COLOMBO, Sri Lanka — Sri Lanka’s Catholic bishops on Thursday called for unity among the country’s politicians, warning that the South Asian island nation is fast becoming a failed state amid its most severe economic crisis in memory.
A foreign exchange crunch in Sri Lanka has led to a shortage of essential goods such as fuel and cooking gas, and power cuts now last up to 13 hours a day.
“All successive governments to date are responsible in varying degree for the present state of affairs,” the Catholic Bishops Conference in Sri Lanka said in a statement, adding that “the present government as well as those in the opposition … must adopt a conciliatory not a confrontational approach” and they should not “play the blame game.”
“The country is fast approaching the precipice of a failed state that will in its wake inflict irreversible injuries on the people,” the statement added.
The bishops called on Catholic institutions and individuals to provide assistance to the most affected groups.
Catholics comprise about 6 percent of Sri Lanka’s 22 million people, while the majority Buddhist Sinhalese make up more than 70 percent. Though small in numbers, the church has traditionally been active and vocal in social issues as well as in education, welfare and the arts. Church officials are generally influential and respected by the country’s leaders, who are mostly Buddhists.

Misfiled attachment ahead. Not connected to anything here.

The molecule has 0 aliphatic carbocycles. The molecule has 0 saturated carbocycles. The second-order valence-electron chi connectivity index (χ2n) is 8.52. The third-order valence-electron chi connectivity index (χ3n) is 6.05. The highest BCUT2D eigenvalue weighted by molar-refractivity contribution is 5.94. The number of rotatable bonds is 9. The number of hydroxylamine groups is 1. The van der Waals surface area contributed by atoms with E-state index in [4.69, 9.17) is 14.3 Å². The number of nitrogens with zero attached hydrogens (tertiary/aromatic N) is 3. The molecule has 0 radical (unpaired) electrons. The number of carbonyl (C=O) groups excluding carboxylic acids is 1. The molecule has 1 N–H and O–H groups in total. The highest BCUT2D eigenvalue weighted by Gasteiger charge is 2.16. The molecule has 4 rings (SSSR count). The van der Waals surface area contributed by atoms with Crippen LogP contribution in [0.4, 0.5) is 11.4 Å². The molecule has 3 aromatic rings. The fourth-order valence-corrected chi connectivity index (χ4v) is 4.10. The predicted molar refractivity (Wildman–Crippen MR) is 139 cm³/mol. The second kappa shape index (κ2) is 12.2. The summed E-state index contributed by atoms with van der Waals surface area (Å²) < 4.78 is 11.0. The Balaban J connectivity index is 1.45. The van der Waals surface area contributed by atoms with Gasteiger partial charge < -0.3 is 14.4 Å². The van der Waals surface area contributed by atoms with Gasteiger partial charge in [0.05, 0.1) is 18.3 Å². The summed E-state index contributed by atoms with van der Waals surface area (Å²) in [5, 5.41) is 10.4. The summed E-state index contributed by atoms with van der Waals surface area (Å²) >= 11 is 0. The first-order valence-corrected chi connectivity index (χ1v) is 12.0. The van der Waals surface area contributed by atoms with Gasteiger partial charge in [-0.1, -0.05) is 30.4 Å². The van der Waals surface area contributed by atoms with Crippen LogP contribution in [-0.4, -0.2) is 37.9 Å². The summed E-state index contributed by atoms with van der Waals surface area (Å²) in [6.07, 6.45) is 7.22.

Sri Lanka’s economic woes are blamed on successive governments not diversifying exports and relying on traditional cash sources like tea, garments and tourism, and on a culture of consuming imported goods.
The COVID-19 pandemic dealt a heavy blow to Sri Lanka’s economy, with the government estimating a loss of $14 billion in the last two years.
Sri Lanka also has a severe foreign debt problem after borrowing heavily on projects that don’t earn money. Its foreign debt repayment obligations are around $7 billion for this year alone.
According to the Central Bank, inflation rose to 17.5 percent in February from 16.8 percent a month earlier. The numbers are expected to rise even further in the coming months because the government has allowed the local currency to float freely, resulting in higher prices for fuel and other goods.